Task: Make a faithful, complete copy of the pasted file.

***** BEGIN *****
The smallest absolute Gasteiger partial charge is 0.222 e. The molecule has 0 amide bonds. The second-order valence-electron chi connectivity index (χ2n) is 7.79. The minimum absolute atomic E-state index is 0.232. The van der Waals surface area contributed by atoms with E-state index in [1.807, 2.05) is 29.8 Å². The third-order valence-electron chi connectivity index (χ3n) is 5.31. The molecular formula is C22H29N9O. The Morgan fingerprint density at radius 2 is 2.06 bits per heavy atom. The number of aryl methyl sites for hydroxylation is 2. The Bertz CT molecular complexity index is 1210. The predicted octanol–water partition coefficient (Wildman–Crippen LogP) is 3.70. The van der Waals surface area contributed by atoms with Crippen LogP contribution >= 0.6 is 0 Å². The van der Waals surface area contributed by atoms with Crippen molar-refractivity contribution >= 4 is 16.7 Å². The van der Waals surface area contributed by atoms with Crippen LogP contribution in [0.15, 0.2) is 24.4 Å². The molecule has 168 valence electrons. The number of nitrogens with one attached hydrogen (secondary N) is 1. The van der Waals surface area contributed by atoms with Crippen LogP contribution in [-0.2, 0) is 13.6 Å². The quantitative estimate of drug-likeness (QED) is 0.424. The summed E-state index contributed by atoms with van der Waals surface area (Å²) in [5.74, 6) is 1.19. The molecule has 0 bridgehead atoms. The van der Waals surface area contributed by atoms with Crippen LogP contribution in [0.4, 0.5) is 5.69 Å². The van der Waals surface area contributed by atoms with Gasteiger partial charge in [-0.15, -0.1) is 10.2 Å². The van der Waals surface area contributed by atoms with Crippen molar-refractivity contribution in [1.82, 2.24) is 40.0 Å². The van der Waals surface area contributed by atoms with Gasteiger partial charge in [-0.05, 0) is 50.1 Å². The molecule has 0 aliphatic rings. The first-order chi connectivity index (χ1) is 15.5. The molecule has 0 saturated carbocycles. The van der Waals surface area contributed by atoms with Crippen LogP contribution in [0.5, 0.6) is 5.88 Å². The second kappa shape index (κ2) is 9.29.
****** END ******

The smallest absolute Gasteiger partial charge is 0.222 e. The molecule has 0 amide bonds. The second-order valence-electron chi connectivity index (χ2n) is 7.79. The minimum absolute atomic E-state index is 0.232. The van der Waals surface area contributed by atoms with E-state index in [1.807, 2.05) is 29.8 Å². The third-order valence-electron chi connectivity index (χ3n) is 5.31. The molecular formula is C22H29N9O. The Morgan fingerprint density at radius 2 is 2.06 bits per heavy atom. The number of aryl methyl sites for hydroxylation is 2. The Bertz CT molecular complexity index is 1210. The predicted octanol–water partition coefficient (Wildman–Crippen LogP) is 3.70. The van der Waals surface area contributed by atoms with Crippen LogP contribution >= 0.6 is 0 Å². The van der Waals surface area contributed by atoms with Crippen molar-refractivity contribution >= 4 is 16.7 Å². The van der Waals surface area contributed by atoms with Crippen LogP contribution in [0.15, 0.2) is 24.4 Å². The molecule has 168 valence electrons. The number of nitrogens with one attached hydrogen (secondary N) is 1. The van der Waals surface area contributed by atoms with Crippen LogP contribution in [-0.2, 0) is 13.6 Å². The quantitative estimate of drug-likeness (QED) is 0.424. The summed E-state index contributed by atoms with van der Waals surface area (Å²) in [5.74, 6) is 1.19. The molecule has 0 bridgehead atoms. The van der Waals surface area contributed by atoms with Crippen LogP contribution in [0.4, 0.5) is 5.69 Å². The van der Waals surface area contributed by atoms with Gasteiger partial charge in [-0.15, -0.1) is 10.2 Å². The van der Waals surface area contributed by atoms with Crippen molar-refractivity contribution in [1.82, 2.24) is 40.0 Å². The van der Waals surface area contributed by atoms with Gasteiger partial charge in [-0.05, 0) is 50.1 Å². The molecule has 0 aliphatic rings. The first-order chi connectivity index (χ1) is 15.5. The molecule has 0 saturated carbocycles. The van der Waals surface area contributed by atoms with Crippen LogP contribution in [0.5, 0.6) is 5.88 Å². The second kappa shape index (κ2) is 9.29.